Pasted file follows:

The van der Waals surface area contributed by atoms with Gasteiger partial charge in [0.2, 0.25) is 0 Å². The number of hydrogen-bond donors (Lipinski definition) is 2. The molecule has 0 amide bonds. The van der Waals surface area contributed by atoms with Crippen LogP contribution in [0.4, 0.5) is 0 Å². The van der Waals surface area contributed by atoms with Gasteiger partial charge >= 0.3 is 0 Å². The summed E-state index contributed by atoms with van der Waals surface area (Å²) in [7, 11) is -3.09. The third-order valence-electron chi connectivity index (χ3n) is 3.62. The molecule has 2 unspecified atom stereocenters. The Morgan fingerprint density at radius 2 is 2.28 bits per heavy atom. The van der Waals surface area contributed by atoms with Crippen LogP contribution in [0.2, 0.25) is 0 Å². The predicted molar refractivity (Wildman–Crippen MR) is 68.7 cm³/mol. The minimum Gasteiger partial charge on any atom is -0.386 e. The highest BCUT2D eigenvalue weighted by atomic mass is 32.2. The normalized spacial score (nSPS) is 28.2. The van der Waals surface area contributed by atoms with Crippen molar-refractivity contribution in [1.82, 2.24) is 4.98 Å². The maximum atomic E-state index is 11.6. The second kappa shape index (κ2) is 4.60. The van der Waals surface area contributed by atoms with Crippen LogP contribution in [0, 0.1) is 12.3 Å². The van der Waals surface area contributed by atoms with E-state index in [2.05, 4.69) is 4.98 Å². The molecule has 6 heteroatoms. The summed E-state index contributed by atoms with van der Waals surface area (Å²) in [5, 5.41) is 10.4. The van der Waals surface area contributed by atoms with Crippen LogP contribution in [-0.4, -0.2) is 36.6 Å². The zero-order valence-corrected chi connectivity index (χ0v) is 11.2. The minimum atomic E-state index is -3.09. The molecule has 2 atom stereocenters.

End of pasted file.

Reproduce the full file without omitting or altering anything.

The van der Waals surface area contributed by atoms with Gasteiger partial charge in [0.2, 0.25) is 0 Å². The number of hydrogen-bond donors (Lipinski definition) is 2. The molecule has 0 amide bonds. The van der Waals surface area contributed by atoms with Crippen LogP contribution in [0.4, 0.5) is 0 Å². The van der Waals surface area contributed by atoms with Gasteiger partial charge >= 0.3 is 0 Å². The summed E-state index contributed by atoms with van der Waals surface area (Å²) in [7, 11) is -3.09. The third-order valence-electron chi connectivity index (χ3n) is 3.62. The molecule has 2 unspecified atom stereocenters. The Morgan fingerprint density at radius 2 is 2.28 bits per heavy atom. The van der Waals surface area contributed by atoms with Crippen LogP contribution in [0.2, 0.25) is 0 Å². The predicted molar refractivity (Wildman–Crippen MR) is 68.7 cm³/mol. The minimum Gasteiger partial charge on any atom is -0.386 e. The highest BCUT2D eigenvalue weighted by atomic mass is 32.2. The normalized spacial score (nSPS) is 28.2. The van der Waals surface area contributed by atoms with Crippen molar-refractivity contribution in [1.82, 2.24) is 4.98 Å². The maximum atomic E-state index is 11.6. The second kappa shape index (κ2) is 4.60. The van der Waals surface area contributed by atoms with Crippen LogP contribution in [0, 0.1) is 12.3 Å². The van der Waals surface area contributed by atoms with E-state index in [2.05, 4.69) is 4.98 Å². The molecule has 6 heteroatoms. The summed E-state index contributed by atoms with van der Waals surface area (Å²) in [5, 5.41) is 10.4. The van der Waals surface area contributed by atoms with Crippen LogP contribution in [-0.4, -0.2) is 36.6 Å². The zero-order valence-corrected chi connectivity index (χ0v) is 11.2. The minimum atomic E-state index is -3.09. The molecule has 2 atom stereocenters.